Tools for Collaborating, Teaching, Learning and more.


Collaborating on a book for three other people (and one other book with one person) is no easy task. So when we started out, our first task was to find the right productivity tool that we can all use, we don’t have to take out a second mortgage to purchase same, and one that is flexible and can be accessed from any mobile or “wired” device.

After trying several, we all agreed on Evernote. Each of us have taken on a subsection of the topic of our book along with specific research (primary and secondary), interviews, timeline, bibliography and more. Evernote allows us to do same and share it simultaneously. And what’s really great is that putting together our outline in Evernote helped us to quickly see how our individual topics will flow together. When collaborating, that’s a big hurdle to overcome.

I also found some other neat tools that Evernote offers. One of them is Skitch. Here’s a blog post by a Skitch user from Canada that I just had to share. This is awesome.

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Steve Lai teaches French as a second language to 6-10 year old students at Richmond Christian School. In addition to his day job, he teaches children how to play the guitar. Steve shares how he uses Skitch in the classroom to create colorful, interactive visuals that help students learn.

A different way to teach French

I love the simplicity of Skitch — using it with my students takes only a matter of seconds, and there are unlimited possibilities. 

Skitch has allowed me to teach French in an engaging and interactive way that resonates with my young students.

  1. I snap pictures or take a screenshot of anything that visually displays a word or category of words, like clothing, colors, and diagrams of the body.
  2. I hook up my iPad to a projector.
  3. I use Skitch to annotate the image. My students are able to chime in and respond to what’s happening on the screen; for example, I’ll color in a pair of pants, then draw an arrow and prompt the students to name the color. Or, I’ll ask a student to come up and color another part of the image. I sometimes take pictures of (willing) faculty members and call on students to draw silly clothes or hairstyles on them. Skitch makes learning more fun, and turns it into a group activity that’s very engaging.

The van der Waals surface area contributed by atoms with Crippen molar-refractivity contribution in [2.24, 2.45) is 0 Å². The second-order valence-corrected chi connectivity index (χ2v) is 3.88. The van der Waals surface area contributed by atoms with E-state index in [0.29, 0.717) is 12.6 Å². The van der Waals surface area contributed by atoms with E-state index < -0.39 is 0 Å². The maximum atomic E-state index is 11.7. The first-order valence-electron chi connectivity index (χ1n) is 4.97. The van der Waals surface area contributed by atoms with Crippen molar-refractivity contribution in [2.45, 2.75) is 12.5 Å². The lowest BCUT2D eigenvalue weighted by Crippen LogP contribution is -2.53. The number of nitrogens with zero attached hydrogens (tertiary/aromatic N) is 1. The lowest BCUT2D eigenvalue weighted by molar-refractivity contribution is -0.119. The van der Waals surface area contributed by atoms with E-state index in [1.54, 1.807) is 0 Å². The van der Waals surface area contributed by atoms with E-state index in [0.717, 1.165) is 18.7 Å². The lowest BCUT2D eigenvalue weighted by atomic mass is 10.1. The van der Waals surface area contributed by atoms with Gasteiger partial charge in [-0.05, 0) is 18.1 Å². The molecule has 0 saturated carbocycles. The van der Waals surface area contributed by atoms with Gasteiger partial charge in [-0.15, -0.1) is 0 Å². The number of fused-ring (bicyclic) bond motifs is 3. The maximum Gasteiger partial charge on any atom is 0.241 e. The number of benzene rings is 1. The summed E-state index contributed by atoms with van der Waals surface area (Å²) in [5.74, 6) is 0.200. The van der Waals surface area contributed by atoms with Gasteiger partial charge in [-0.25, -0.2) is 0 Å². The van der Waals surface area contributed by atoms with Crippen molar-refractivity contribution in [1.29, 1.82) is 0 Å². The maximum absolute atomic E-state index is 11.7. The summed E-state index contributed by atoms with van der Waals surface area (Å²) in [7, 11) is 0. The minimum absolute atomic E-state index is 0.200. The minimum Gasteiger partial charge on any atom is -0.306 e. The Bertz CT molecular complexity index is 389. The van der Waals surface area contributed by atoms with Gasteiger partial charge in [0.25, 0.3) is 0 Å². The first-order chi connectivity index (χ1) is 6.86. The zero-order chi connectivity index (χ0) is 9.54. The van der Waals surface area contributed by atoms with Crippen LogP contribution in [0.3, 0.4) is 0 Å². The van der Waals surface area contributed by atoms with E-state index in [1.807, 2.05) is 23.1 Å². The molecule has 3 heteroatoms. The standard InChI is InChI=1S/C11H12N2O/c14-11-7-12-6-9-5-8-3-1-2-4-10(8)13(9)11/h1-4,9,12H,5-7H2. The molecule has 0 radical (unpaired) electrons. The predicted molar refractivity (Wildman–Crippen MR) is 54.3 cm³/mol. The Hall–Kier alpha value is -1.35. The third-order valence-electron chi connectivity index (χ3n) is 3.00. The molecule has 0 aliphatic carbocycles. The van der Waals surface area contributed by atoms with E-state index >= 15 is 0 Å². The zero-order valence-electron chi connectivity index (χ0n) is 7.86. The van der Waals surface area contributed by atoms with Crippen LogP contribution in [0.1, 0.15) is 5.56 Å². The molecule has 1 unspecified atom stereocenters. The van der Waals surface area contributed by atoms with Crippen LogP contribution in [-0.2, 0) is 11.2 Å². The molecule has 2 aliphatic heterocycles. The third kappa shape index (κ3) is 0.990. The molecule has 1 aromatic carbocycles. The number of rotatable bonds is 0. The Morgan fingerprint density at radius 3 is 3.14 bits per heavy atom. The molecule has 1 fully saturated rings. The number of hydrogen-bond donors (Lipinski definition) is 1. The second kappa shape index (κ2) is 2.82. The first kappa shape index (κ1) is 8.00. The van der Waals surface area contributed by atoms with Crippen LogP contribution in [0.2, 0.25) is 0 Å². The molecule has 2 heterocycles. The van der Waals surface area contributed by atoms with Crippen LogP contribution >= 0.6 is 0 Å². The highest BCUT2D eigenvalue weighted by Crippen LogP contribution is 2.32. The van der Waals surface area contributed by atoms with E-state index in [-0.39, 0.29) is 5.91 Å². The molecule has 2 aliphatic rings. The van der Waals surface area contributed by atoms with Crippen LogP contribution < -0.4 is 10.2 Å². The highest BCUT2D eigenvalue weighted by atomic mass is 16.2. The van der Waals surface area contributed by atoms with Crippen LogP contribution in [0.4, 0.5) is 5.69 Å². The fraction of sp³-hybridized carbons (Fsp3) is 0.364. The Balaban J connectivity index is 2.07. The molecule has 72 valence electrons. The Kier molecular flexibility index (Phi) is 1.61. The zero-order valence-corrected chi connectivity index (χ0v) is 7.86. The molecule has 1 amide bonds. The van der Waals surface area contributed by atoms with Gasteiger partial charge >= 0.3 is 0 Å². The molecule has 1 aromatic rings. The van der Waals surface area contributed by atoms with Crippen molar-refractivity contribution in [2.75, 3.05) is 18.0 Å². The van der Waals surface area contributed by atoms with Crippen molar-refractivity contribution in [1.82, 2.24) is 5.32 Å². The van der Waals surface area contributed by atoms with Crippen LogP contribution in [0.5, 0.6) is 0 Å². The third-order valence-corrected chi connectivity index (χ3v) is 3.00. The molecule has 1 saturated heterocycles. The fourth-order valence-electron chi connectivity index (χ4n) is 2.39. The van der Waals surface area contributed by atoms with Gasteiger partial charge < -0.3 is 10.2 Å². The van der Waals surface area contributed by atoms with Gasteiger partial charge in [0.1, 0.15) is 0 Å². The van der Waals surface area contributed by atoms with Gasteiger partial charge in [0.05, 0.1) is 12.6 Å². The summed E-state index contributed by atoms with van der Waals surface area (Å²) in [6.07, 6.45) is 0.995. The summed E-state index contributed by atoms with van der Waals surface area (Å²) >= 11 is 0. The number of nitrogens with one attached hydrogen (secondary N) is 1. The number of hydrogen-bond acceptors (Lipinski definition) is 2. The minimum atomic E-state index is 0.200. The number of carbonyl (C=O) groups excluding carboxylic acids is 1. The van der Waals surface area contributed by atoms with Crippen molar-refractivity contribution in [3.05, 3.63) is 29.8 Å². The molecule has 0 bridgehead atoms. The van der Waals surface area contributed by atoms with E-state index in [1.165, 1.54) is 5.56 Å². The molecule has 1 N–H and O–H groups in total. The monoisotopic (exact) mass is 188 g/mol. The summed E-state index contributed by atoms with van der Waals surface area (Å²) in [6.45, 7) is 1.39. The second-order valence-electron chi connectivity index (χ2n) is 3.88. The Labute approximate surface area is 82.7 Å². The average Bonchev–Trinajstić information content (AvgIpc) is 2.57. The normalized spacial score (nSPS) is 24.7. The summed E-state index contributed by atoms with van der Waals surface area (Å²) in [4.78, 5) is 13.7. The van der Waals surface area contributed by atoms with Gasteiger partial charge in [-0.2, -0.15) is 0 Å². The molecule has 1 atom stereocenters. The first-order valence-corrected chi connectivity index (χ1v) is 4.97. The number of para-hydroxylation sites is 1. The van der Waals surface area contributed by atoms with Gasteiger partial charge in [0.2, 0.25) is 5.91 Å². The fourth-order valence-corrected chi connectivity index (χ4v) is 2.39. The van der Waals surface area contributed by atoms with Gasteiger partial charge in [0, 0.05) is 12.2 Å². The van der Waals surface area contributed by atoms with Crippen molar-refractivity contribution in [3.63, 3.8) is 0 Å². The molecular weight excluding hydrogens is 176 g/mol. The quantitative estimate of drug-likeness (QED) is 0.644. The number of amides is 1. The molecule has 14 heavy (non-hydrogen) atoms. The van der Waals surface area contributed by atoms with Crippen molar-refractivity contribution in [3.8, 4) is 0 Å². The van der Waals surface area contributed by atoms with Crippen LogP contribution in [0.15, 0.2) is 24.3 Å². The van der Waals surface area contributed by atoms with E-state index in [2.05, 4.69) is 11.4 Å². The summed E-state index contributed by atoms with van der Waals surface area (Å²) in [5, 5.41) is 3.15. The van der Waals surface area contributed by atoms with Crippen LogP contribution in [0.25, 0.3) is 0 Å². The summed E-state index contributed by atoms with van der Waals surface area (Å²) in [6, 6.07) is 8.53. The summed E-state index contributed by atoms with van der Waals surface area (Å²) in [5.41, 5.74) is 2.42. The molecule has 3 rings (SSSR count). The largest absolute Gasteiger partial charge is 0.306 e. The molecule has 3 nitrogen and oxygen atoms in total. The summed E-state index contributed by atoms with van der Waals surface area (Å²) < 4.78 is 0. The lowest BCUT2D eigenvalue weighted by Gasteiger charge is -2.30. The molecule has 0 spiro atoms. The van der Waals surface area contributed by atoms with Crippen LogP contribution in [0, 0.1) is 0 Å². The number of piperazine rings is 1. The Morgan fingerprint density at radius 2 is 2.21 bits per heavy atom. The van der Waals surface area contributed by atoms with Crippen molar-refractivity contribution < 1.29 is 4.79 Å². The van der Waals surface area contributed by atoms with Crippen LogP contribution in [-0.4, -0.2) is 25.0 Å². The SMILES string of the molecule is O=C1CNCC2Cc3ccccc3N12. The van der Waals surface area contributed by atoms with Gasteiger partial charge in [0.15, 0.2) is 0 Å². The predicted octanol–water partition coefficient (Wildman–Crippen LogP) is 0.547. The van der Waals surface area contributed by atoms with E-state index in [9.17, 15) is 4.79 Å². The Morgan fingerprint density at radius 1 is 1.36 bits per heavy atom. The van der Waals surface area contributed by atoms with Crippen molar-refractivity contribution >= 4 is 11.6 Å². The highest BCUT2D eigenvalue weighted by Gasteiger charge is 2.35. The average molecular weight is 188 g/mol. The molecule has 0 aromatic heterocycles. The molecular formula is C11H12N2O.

Skitch makes technology accessible. My students are really excited about using iPads, and Skitch gives them a fun and easy way to interact with them. They are amazingly proficient, and Skitch is so intuitive that they can go home and play around with it on their own almost immediately.

Skitch makes it easy to share. I can share all of the images we create in the classroom on my blog, so parents can see what their child has accomplished. Skitch then becomes not only a great teaching tool, but a great communication tool that can be used to keep parents updated with what’s going on in my classroom.

Skitch for illustrating motion. For French language instruction, my school uses the Accelerated Integrated Method which pairs words with actions in way that’s similar to sign language. Skitch is great for helping kids practice and learn the movements. To do this, I take a picture of myself posing in the correct position, then use arrows and text to describe the motion.

Skitch on the go. I work in a school where I switch classrooms throughout the day, and I have a cart of materials that I take with me between each class. With Skitch on my iPad, I can just snap photos so I don’t have to lug around a bunch of coloring books or other papers on my cart. All I need is my iPad and an HDMI cord/adapter!

Skitch for showing complex chords to my guitar students

In addition to teaching French, I’m also an avid guitar player and give lessons to students on the weekends and evenings. Before Skitch, I used to take pictures of my fingers’ positions for different chords and then just list them in order for my students to help them memorize the placement. Now I use Skitch to quickly label and share — it’s so much easier to keep track of what chord I’m trying to show them. I simply snap a photo of my fingers in the correct position, use Skitch’s text or drawing tool to label it, and share it via email. Marking up chords in Skitch is a cinch and it really helps students visualize where they need to place their fingers to get the right sound.

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